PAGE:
US chems welcome fracking study but caution on rule-making

12 August 2011 18:15  [Source: ICIS news]

WASHINGTON (ICIS)--US chemicals producers on Friday welcomed a Department of Energy (DOE) study on shale gas development, but they also cautioned against potential federal restrictions that could turn shale resources into “a story of unfulfilled promise”.

American Chemistry Council (ACC) president Cal Dooley said he was pleased that the department’s draft report on the use of hydraulic fracturing (“fracking”) in shale gas production recognised the crucial potential in newly expanded US natural gas resources.

He noted that the department’s fracking study cited “natural gas as a cornerstone of the US economy” and that shale gas development “has brought lower prices, domestic jobs and the prospect of enhanced national security”.

US petrochemical producers and downstream chemical makers are heavily dependent on natural gas as both a feedstock and energy fuel.

In addition, recent major expansions of shale gas production have helped restore a feedstock cost advantage for domestic chemicals producers in competition with overseas manufacturers dependent on higher priced petroleum-based naphtha.

Environmentalists and some in the US Congress have been pressing for federal regulation of and restrictions on fracking, charging that the technique contaminates underground water resources and causes surface and atmospheric damage as well.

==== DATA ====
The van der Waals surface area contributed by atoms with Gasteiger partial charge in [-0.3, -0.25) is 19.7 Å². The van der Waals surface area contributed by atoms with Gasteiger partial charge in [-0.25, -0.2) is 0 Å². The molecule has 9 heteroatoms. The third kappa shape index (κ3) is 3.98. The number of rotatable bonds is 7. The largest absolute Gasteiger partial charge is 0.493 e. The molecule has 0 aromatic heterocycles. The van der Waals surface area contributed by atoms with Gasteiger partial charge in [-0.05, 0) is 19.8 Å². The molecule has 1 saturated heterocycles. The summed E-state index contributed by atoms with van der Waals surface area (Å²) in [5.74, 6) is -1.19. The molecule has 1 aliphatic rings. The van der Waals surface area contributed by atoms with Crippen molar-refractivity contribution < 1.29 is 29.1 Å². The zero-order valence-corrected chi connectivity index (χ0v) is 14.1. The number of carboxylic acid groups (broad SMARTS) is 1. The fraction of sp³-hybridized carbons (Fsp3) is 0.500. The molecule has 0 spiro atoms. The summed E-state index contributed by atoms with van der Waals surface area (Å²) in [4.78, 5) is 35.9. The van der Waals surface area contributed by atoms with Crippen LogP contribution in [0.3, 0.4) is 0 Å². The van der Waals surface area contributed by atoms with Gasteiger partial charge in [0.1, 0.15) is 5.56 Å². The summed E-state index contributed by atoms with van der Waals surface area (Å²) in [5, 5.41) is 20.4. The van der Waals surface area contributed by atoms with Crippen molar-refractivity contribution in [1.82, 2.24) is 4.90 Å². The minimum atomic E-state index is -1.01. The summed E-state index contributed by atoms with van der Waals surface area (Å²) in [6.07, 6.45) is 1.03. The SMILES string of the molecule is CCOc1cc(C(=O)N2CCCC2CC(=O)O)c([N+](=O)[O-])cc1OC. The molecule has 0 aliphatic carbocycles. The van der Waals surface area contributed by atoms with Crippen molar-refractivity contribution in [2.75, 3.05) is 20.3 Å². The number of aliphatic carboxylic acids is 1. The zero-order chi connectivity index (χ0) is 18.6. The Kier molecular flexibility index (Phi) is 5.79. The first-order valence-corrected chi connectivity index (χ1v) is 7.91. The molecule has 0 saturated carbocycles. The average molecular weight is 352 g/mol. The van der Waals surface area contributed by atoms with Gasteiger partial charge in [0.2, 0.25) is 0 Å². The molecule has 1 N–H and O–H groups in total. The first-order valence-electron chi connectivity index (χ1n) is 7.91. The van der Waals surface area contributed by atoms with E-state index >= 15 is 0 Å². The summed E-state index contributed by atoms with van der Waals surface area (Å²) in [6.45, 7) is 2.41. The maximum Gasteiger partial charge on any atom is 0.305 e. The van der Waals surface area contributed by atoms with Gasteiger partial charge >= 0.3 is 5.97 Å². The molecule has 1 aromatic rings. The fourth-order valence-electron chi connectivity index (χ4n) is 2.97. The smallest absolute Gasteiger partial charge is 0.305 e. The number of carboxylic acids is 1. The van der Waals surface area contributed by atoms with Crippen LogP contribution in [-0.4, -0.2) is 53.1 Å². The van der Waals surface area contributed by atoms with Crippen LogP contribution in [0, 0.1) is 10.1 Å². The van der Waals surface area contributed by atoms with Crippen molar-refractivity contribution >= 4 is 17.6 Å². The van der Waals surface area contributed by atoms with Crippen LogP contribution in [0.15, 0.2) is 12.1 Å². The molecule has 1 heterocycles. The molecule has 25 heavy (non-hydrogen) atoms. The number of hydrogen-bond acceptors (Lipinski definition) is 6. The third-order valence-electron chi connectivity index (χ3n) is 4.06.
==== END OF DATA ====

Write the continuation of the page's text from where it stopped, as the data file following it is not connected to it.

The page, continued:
The DOE study, a preliminary analysis produced by the department’s natural gas advisory panel, examines “improving the safety and environmental performance of hydraulic fracturing” and makes a series of recommendations.

The advisory group urged the natural gas industry to improve public access to information about the fracking process and its chemical components, help advance communication among state and federal regulators, and take steps to improve protections for air, water and communities near shale gas development fields.

“We echo the report’s support for use of best practices,” Dooley said.  “And we support efforts to make information about chemicals being used in shale gas production available to regulators and the public.”

However, he cautioned that “ensuring appropriate protections for proprietary information is vital” so that advances in fracking fluids are not undermined by unrestricted disclosure.

Newly abundant shale gas resources have been widely described as a game-changer for the US chemicals industry. 

But Dooley cautioned that shale gas production must be both responsible and robust if it will be “truly a game changer - driving new US investment, manufacturing and jobs - or a story of unfulfilled promise”.

He said his industry would continue to work with state legislators and regulators to ensure that any proposed regulations or laws support energy security and economic growth as well as environmental protections.

A final DOE report on fracking is to be published in November.

Paul Hodges studies key influencers shaping the chemical industry in Chemicals and the Economy

By: Joe Kamalick
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